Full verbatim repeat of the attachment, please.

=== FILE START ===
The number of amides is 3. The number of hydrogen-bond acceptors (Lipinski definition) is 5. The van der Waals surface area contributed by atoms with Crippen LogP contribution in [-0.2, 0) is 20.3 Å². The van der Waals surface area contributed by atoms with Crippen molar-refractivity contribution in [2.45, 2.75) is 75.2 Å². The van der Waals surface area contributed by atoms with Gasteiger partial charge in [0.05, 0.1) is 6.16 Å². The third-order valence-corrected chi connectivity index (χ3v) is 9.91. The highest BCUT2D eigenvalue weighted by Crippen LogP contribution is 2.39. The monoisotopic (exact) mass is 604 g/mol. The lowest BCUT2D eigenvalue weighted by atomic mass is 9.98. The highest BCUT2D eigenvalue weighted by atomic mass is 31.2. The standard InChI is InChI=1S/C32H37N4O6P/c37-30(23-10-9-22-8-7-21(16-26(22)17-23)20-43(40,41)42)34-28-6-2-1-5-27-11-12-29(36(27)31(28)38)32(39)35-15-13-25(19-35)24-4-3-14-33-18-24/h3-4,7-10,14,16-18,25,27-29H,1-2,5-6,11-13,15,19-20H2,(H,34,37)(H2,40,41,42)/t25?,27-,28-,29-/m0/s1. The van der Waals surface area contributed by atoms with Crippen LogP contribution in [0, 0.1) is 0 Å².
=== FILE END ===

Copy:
The number of amides is 3. The number of hydrogen-bond acceptors (Lipinski definition) is 5. The van der Waals surface area contributed by atoms with Crippen LogP contribution in [-0.2, 0) is 20.3 Å². The van der Waals surface area contributed by atoms with Crippen molar-refractivity contribution in [2.45, 2.75) is 75.2 Å². The van der Waals surface area contributed by atoms with Gasteiger partial charge in [0.05, 0.1) is 6.16 Å². The third-order valence-corrected chi connectivity index (χ3v) is 9.91. The highest BCUT2D eigenvalue weighted by Crippen LogP contribution is 2.39. The monoisotopic (exact) mass is 604 g/mol. The lowest BCUT2D eigenvalue weighted by atomic mass is 9.98. The highest BCUT2D eigenvalue weighted by atomic mass is 31.2. The standard InChI is InChI=1S/C32H37N4O6P/c37-30(23-10-9-22-8-7-21(16-26(22)17-23)20-43(40,41)42)34-28-6-2-1-5-27-11-12-29(36(27)31(28)38)32(39)35-15-13-25(19-35)24-4-3-14-33-18-24/h3-4,7-10,14,16-18,25,27-29H,1-2,5-6,11-13,15,19-20H2,(H,34,37)(H2,40,41,42)/t25?,27-,28-,29-/m0/s1. The van der Waals surface area contributed by atoms with Crippen LogP contribution in [0, 0.1) is 0 Å².